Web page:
if [ -z "${nm}" ]; then
            EXTERNAL=$(echo $EXTERNAL | sed -e "s/\(  *\|^\)$i\(  *\|$\)/\1/")

contents of A02unkernelforward.rul :

#: DO NOT Turn off forwarding for 2.1 kernels!
#: DO NOT Turn off IP defragmentation

contents of A03flush.rul :

#: Set a default policy of 'accept' and flush all
    $IPFWADM -I -p accept
    $IPFWADM -O -p accept
    $IPFWADM -F -p accept
    $IPFWADM -I -f
    $IPFWADM -O -f
    $IPFWADM -F -f
    $IPCHAINS -P output ACCEPT
    $IPCHAINS --no-warnings -P forward ACCEPT
    $IPCHAINS -F input
    $IPCHAINS -F output
    $IPCHAINS --no-warnings -F forward
    $IPTABLES -t mangle -F OUTPUT
    $IPTABLES -t nat -F OUTPUT

contents of ZZZresetpolicy.rul :

#: Reset policies to 'deny' where necessary
    $IPFWADM -I -p deny
    $IPFWADM -O -p deny
    $IPFWADM -F -p deny
    $IPCHAINS -P input DENY
    $IPCHAINS -P output DENY
    $IPCHAINS --no-warnings -P forward DENY
    $IPCHAINS --no-warnings -F forward

contents of /etc/ipmasq/internal_ifs (the interfaces listed are just examples; replace them) :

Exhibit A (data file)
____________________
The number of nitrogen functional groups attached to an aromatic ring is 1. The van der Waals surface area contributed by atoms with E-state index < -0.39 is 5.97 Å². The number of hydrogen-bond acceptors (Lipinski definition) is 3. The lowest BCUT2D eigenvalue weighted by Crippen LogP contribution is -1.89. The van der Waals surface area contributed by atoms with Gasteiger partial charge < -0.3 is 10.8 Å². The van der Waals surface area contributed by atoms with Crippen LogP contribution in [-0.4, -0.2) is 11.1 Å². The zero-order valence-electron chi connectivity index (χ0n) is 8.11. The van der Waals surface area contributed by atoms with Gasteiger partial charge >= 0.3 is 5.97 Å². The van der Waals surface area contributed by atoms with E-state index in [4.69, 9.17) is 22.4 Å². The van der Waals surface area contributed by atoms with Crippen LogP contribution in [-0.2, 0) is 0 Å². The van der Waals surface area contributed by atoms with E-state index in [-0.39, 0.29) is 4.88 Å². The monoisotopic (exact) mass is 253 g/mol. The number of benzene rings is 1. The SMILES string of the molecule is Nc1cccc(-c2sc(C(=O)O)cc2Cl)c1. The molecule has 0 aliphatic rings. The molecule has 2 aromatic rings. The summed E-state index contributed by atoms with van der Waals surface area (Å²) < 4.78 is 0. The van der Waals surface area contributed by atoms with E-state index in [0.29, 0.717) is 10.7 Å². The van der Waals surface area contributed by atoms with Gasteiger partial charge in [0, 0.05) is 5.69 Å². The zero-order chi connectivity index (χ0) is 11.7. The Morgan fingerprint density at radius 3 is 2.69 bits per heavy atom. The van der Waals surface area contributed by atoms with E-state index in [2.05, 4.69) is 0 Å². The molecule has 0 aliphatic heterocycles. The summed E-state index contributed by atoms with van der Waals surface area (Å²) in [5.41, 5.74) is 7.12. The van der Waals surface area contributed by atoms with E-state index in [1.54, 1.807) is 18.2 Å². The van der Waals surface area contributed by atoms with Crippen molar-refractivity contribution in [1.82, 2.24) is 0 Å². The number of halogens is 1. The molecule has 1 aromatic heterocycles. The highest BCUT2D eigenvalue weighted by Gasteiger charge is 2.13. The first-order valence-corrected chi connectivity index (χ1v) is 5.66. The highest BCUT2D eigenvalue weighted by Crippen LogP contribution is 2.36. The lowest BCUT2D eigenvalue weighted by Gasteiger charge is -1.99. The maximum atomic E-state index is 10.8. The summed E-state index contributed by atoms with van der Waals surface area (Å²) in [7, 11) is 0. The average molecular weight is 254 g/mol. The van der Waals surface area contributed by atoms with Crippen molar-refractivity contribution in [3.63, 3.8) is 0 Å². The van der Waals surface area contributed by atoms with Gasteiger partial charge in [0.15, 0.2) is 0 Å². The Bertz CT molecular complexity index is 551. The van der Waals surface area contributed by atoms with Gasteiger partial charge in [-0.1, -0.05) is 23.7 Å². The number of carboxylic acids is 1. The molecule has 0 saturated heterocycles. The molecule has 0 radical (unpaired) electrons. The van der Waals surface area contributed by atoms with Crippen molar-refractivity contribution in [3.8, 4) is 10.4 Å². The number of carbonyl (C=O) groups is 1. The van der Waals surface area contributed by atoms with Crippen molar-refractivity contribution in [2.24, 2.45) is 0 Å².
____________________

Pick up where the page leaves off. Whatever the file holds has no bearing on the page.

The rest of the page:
# /etc/ipmasq/internal_ifs
# in this file are listed all intefaces which, if they exist,
# are considered to be internal; all other interfaces will be
# considered external.
# each word in a non-comment line should be a name of one of
# these interfaces.

Some more firewall-related notes

What else to run from ip-up.d?

Advanced users may also be interested in running dynamic DNS updates with your newly-gotten IP, and/or setting up traffic shaping, but these subjects are beyond the scope of this HOWTO. If you have a lot of free time on your hands and feel like doing some extensive reading, kernel patching, script-writing etc., try
Dynamic DNS - Introduction and DDNS Provider List
The QNET Quality-of-Service and NetFilter Linux Kernel Patch-Set
Linux Advanced Routing & Traffic Control
WonderShaper - Simple traffic shaping automation
Jim diGriz's QoS Script - WonderShaper's big brother

Note, again, these are advanced subjects which are entirely unncessary for establishing the PPTP connection per se, and may cause you a lot of trouble if you mess your kernel up.